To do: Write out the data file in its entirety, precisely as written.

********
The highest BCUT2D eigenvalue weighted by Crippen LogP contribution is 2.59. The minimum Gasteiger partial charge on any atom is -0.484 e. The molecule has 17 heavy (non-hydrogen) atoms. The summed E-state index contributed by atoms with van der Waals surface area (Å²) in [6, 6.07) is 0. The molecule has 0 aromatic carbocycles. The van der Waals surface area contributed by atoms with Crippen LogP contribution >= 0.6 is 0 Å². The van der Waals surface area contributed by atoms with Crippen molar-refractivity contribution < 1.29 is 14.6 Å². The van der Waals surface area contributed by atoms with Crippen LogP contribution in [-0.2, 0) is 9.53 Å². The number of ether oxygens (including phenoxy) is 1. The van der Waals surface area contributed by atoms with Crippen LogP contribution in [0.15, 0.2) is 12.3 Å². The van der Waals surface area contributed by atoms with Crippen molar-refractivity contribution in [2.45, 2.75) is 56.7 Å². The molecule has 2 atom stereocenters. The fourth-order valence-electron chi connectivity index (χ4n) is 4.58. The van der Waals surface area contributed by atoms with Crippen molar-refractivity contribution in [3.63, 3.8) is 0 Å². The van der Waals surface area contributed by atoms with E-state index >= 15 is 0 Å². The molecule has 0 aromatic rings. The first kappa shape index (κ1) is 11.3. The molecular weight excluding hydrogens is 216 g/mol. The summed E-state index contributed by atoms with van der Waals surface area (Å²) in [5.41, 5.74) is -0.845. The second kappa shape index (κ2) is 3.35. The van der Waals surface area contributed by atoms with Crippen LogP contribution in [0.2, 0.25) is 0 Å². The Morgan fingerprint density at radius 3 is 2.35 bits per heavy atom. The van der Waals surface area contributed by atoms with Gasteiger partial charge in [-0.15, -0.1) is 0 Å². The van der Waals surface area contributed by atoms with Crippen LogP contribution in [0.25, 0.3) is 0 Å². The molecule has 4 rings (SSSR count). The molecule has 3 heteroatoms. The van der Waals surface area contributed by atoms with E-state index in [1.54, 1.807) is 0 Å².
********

The highest BCUT2D eigenvalue weighted by Crippen LogP contribution is 2.59. The minimum Gasteiger partial charge on any atom is -0.484 e. The molecule has 17 heavy (non-hydrogen) atoms. The summed E-state index contributed by atoms with van der Waals surface area (Å²) in [6, 6.07) is 0. The molecule has 0 aromatic carbocycles. The van der Waals surface area contributed by atoms with Crippen LogP contribution >= 0.6 is 0 Å². The van der Waals surface area contributed by atoms with Crippen molar-refractivity contribution < 1.29 is 14.6 Å². The van der Waals surface area contributed by atoms with Crippen LogP contribution in [-0.2, 0) is 9.53 Å². The number of ether oxygens (including phenoxy) is 1. The van der Waals surface area contributed by atoms with Crippen LogP contribution in [0.15, 0.2) is 12.3 Å². The van der Waals surface area contributed by atoms with Crippen molar-refractivity contribution in [2.45, 2.75) is 56.7 Å². The molecule has 2 atom stereocenters. The fourth-order valence-electron chi connectivity index (χ4n) is 4.58. The van der Waals surface area contributed by atoms with Crippen molar-refractivity contribution in [3.63, 3.8) is 0 Å². The van der Waals surface area contributed by atoms with E-state index >= 15 is 0 Å². The molecule has 0 aromatic rings. The first kappa shape index (κ1) is 11.3. The molecular weight excluding hydrogens is 216 g/mol. The summed E-state index contributed by atoms with van der Waals surface area (Å²) in [5.41, 5.74) is -0.845. The second kappa shape index (κ2) is 3.35. The van der Waals surface area contributed by atoms with Crippen LogP contribution in [0.2, 0.25) is 0 Å². The Morgan fingerprint density at radius 3 is 2.35 bits per heavy atom. The van der Waals surface area contributed by atoms with Gasteiger partial charge in [-0.15, -0.1) is 0 Å². The van der Waals surface area contributed by atoms with Crippen LogP contribution in [0.25, 0.3) is 0 Å². The molecule has 4 rings (SSSR count). The molecule has 3 heteroatoms. The van der Waals surface area contributed by atoms with E-state index in [1.54, 1.807) is 0 Å².